If you’re going to sell your artwork online, you don’t want the order fulfilment side of things to take up so much time that you no longer have any left to create. This is why it’s a good idea to automate the process using a dropshipping merchant who will take care of your production, packaging and shipping. Search an online dropshipping supplier directory and look for one that is low-cost (so it doesn’t eat into your profits), reliable, and happy to apply your personal branding. If you’re selling through Etsy, you can set up dropshipping through their dedicated The Art of Where service.
An existing pop-up store is the perfect place to advertise that you also sell your products online. But it also goes without saying that you should also take your marketing efforts to social media. The best social media platforms for artists are Facebook, Twitter and Instagram.
The key to successful e-commerce social media is interaction. To successfully promote yourself on social media, you must do as the name suggests and be social. It is not enough to shout about what you do. To build up trust and connect with your audience, show that you are a real person by sharing works in progress, pictures of you working in your studio, and interesting art-related articles that you’ve read. Interact with your followers and with other artists and people will find you much more engaging.
Hopefully you found this article helpful. As the owner of a pop-up store you may already be quite savvy in the world of selling, which makes e-commerce the perfect next step for you. For more suggestions, check out this list of 1,100+ Places to Sell Your Art Online.
Perhaps you’ve already set up an e-commerce store for selling your art? What has the experience taught you? Let us know in the comments.
Passionate about writing for the startup and entrepreneurial audience, I have recently been part of setting up an exciting project at MicroStartups.org. We donate all our website profits to charities that help people reach their full potential. Find out more on Twitter
I wrote and published this article in June of 2012, yet artists are still commenting on it.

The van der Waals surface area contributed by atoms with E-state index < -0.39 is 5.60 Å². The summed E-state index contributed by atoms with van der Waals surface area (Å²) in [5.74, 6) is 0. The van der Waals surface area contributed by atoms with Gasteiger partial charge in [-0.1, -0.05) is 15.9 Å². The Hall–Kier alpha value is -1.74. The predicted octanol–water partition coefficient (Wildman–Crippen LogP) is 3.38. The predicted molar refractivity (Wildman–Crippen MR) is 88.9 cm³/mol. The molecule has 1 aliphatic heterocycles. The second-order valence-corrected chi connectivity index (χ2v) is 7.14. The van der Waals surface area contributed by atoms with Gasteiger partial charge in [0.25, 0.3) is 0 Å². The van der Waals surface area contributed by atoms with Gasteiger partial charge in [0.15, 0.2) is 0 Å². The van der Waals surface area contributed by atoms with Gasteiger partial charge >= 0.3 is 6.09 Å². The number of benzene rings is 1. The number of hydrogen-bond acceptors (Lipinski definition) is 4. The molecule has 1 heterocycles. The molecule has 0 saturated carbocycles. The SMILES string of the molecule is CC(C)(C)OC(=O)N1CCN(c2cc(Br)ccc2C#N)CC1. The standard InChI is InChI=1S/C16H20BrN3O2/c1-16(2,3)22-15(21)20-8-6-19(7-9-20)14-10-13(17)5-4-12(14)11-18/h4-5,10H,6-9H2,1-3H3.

Featured it again in 2015, and for a 3rd time October 2016. Here’s the original article–
I don’t know all the reasons for acrylic shame, but I do know that many galleries and artists have long labeled acrylic paintings as *mixed media* to help increase sales. I’ve also heard stories of art collectors losing interest and walking away from a painting once they learned it was painted with acrylic paints.
Lately, I have noticed a new trend–contemporary artists are labeling their paintings *synthetic polymer* paintings rather than use the dreaded word *acrylic* to describe their work.
I’m thinking of doing the same. Synthetic polymer does sound more advanced, up-to-the-minute, complex. Perhaps *synthetic polymer* as a medium is actually more accurate a description, since *acrylic* does come in many forms other than paint. There are acrylic nails, acrylic fish tanks, acrylic comes in sheets, there are acrylic fibers, and acrylic acids. Just using the word *acrylic* alone in a line description assumes that the reader/viewer of your work will know that refers to artist acrylic paints. As contemporary artists continue to expand the materials they work with it may just be necessary to use *synthetic polymer* to describe the paint used, for accuracy and clarity. What do you think? Are you willing to drop the use of the term *acrylic painting* and start describing your paintings at *synthetic polymer paintings*? If so, why? For more accurate descriptions? Hope to increase sales? Please leave a comment below.
For the last seven years, UK artist Michaela Raeburn has lived an amazing expatriate life on the island of Crete, funding her lifestyle by working as a professional artist and selling her artworks to the many tourists that visit the island.
“As far as I can tell my Seashell Mosaic Collages are unique,” she says, and, “I have seven years of sales history that charts their success and popularity. ” Michaela sells her seashell and sand creations 3 days a week through the 5 summer months of the year– offering her artworks from her stall at the edge of the beach at Almyrida Beach Resort. Plus she exhibits them in yearly exhibitions on the Harbour Front in Chania. She does commissioned work too and Michaela has sold her mixed media artworks to local residents and tourists from all over the world. “The majority of my customers being British, closely followed by the Americans, Scandinavians and Europeans. I also have the benefit of public opinion that spans 7 years of direct selling, which has all been very positive and encouraging. I know that my art makes people smile! I’ve had so many compliments and congratulations for my art and lots of these came from people who loved my artworks but couldn’t afford to buy one.” In once such instance, Michaela helped a local charity called Sara’s Hope Foundation by showing some of their children how to make their own seashell mosaic art.